Chapter 2: Playing the race card
Three emails: April Barker writes about ADUs and her perspective; Anne Mackie and Dick Conoboy respond.
The University Ridge Student Housing Project is noteworthy because of its attempt to use the variance process to avoid zoning compliance. If the applicant, Ambling University Group, LLN, and its agent, Ronald Jepson, are successful, this could create a loophole that undermines the zoning code and the public's right to meaningful comment. I am posting below the letter that I submitted to the planning department in the hopes of encouraging others to comment. The planning department has not decided whether or not it will recommend approval of the variance application. The final decision will be made by the Bellingham Hearing Examiner, who is holding a public hearing, limited to the variance issue, on March 20, at 7 p.m. in the Bellingham City Council chambers. I certainly hope the planning department will recommend against variance approval and I will be following this issue closely.
Withheld Application Information
As a matter of policy, the Hearing Examiner should return this application as untimely, or in the alternative, rule that the applicant has failed to meet its burden of proof. The variance should be submitted as part of a consolidated application package that combines the SEPA process and the building permit, which includes the critical area report, stormwater plan and other relevant analysis.
The law favors consolidated application processes for administrative ease, improved planning, and full disclosure of facts and information. The applicant declined to use Bellingham’s consolidated process procedures. Because the granting of a variance is discretionary, and because the burden of proof is upon the applicant under BMC 20.18.020, the hearing examiner has the authority to require the full disclosure of all relevant information.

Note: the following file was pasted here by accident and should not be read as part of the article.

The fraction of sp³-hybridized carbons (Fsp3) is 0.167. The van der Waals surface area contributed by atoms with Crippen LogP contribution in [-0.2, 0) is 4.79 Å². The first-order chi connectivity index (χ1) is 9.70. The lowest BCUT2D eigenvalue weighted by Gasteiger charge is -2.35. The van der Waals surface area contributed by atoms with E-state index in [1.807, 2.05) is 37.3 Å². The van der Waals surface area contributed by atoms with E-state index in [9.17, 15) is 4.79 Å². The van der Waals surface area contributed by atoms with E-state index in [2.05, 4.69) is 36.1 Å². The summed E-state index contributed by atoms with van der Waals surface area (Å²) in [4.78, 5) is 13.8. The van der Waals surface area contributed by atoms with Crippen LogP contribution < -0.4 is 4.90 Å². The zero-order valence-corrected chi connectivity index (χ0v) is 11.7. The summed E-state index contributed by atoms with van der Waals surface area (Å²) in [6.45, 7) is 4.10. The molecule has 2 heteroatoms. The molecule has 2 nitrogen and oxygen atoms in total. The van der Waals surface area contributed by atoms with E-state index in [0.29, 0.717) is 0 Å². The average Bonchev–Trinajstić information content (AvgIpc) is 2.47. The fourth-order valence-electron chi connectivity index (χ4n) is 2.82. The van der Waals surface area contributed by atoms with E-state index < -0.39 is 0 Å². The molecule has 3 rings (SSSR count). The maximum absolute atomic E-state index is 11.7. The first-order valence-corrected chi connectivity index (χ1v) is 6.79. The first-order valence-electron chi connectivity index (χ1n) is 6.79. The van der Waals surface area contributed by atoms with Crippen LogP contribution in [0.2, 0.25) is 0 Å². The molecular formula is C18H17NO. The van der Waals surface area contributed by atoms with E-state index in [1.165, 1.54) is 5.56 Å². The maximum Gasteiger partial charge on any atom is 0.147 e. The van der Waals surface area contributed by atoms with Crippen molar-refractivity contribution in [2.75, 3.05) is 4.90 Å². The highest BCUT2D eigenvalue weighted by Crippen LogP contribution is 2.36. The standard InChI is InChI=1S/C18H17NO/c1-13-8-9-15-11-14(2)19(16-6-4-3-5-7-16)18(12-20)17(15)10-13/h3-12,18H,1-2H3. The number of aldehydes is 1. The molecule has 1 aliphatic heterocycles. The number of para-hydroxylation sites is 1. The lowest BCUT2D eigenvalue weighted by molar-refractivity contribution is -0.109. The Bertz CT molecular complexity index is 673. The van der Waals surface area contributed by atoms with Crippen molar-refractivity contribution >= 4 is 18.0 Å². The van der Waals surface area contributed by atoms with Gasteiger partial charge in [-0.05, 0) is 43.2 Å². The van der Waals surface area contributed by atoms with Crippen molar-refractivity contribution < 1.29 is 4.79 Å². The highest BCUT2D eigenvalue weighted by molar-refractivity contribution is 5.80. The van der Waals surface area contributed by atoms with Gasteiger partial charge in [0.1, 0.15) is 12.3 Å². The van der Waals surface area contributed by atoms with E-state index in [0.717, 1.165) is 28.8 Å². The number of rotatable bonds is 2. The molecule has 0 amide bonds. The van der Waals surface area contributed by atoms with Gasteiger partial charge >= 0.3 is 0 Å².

It is clear from review of the site design plans that a great deal of planning has already gone into this project, including analysis of wetlands, geologically hazardous slopes, storm water run-off and traffic impacts. The applicant has met with the planning department and has likely already informally discussed these matters. Yet the variance application fails to reflect even preliminary analysis of issues.
The public is entitled to full disclosure of project impacts. The variance criteria require that the granting of a variance not be unduly detrimental to the public welfare nor injurious to the property or improvements in the vicinity and subarea in which the subject property is located.
Concerns have been raised by residents regarding traffic impacts, sufficient infrastructure, steep slopes, flooding, and structural and financial impacts to neighboring properties. This is the very information that must be addressed in the building permit application.
The applicant has made a calculated determination to delay disclosure of project information by proceeding with the variance application before the building permit. Without site analysis and reports, the public can only speculate, but can not prove, potential public harm. Although the burden of proof is on the applicant, the applicant’s chance for variance approval increases without informed public comment.
The variance process is intended to protect the public interest and the public interest is not served when a variance decision is made without a full understanding of project impacts. The fact that this is a Type IIIB process indicates the potential for impact.